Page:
A great metric to use to look at the different debt levels of different companies is the interest coverage ratio. It tells us how many years of interest payments a company can cover with its current amount of earnings. Ford's earnings (measured by EBIT) are over 11 times its interest expense. GM's interest coverage is over 23. Compare that to a common rule of thumb that interest coverage ratios below two should be flagged for avoidance by most investors. Clearly, both Ford and GM are not significantly restricted by their levels of debt. Tesla's interest coverage ratio can be a little misleading. Because of its negative EBIT last year, the interest coverage ratio is -1558. And the numbers get a little less appealing when you look at more recent quarterly figures. Don't be alarmed by this bizarre number -- while negative earnings will pose serious problems if they persist, Tesla's annual level of debt is small and unburdensome.
Fourth, we compare management teams at each company. Ford boasts one of the greatest CEOs in recent history, and GM's newly minted leader has not yet had the chance to showcase her ability to lead the company to consistent success. Tesla's CEO, Elon Musk, is perhaps one of the most energizing and driven leaders of our time. Co-founder of both PayPal and SpaceX, he has proven his ambition and capabilities, and he is a major reason why the three-year-old, unprofitable company is valued at around $25 billion. Tesla has the ideal leader to bring it into high profitability over the long run.
Lastly, we consider Tesla's business model. Ford and GM provide the safer option, as they are already profitable and have an established customer base. They have distribution channels and supportive infrastructure in place.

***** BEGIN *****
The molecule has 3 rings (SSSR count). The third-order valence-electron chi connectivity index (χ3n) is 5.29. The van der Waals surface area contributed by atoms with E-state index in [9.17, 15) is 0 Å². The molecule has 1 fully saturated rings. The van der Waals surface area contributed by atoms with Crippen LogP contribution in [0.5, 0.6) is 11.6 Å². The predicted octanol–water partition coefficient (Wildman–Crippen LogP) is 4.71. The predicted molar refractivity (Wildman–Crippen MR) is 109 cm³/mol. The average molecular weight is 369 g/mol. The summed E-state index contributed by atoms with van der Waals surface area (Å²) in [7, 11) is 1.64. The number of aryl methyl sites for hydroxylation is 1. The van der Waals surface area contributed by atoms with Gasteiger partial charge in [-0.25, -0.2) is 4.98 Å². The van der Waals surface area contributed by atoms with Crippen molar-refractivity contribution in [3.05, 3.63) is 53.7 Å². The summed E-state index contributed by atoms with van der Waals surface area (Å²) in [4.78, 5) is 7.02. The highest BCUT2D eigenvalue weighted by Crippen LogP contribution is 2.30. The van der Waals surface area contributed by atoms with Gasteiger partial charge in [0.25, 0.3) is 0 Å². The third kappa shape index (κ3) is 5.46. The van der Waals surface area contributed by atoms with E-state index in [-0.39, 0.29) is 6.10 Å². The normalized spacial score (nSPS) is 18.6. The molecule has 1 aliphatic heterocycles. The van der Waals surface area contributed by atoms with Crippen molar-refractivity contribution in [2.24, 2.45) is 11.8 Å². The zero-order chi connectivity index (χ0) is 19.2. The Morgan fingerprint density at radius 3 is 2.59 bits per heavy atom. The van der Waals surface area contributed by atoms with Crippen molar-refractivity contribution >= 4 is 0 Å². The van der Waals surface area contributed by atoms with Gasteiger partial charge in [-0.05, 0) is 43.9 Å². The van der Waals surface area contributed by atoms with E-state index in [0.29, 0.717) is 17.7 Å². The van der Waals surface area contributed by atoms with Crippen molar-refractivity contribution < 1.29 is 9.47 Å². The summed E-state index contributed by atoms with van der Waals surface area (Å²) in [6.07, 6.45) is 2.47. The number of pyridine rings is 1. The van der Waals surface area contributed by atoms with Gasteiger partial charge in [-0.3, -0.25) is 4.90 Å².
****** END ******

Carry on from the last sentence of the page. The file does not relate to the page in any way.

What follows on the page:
Elon Musk and Telsa give confidence to investors that sales will increase, charging station expansions will be effectively completed, and profitability will soon come to the company and its investors. But an investment in Tesla is not just a bet on a good leader and strong sales growth within the established auto industry. Tesla cars are not perfect substitutes to Ford's and GM's. An investment in Tesla is a bet on alternative energy and environmental sustainability. We can already see the major automakers valuing the fruits of Tesla's significant and ground-breaking R&D work. In fact, Daimler (maker of Mercedes-Benz) has been commissioning Tesla to develop new batteries for them for years -- just one example of Tesla's impact as a revolutionizing company, and not just a new competitor.
Why discuss Telsa in the context of this five-point analysis? Why not focus on trends in its stock price, or look more closely at sales growth? Using this particular framework allows us to clearly and objectively interpret the situation. Telsa doesn't have good earnings or ROE numbers, its competitors do, and its debt situation is so-so. Tesla's CEO and business model are very promising, and an investment in Tesla (as opposed to Ford or GM, for example) is a bet on a significant change in the way we build and operate machines.
This five-point framework is not my own; it comes from Warren Buffet's 2007 Berkshire Hathaway annual report. It is also used throughout The Motley Fool's "Million Dollar Portfolio" -- one of my favorite investment books of all time. These are tested methods of analysis, and investors are wise to use them to inspect potential investments.
I encourage you to think about what Tesla is (and isn't), and what you think it will become. If investors are optimistic about the future of electric vehicles and Elon Musk, then I highly recommend taking a look at Tesla for a long-term addition to a diversified portfolio.
Do your own research to identify features of the company that are important to you as an investor, and make your decision for the long term.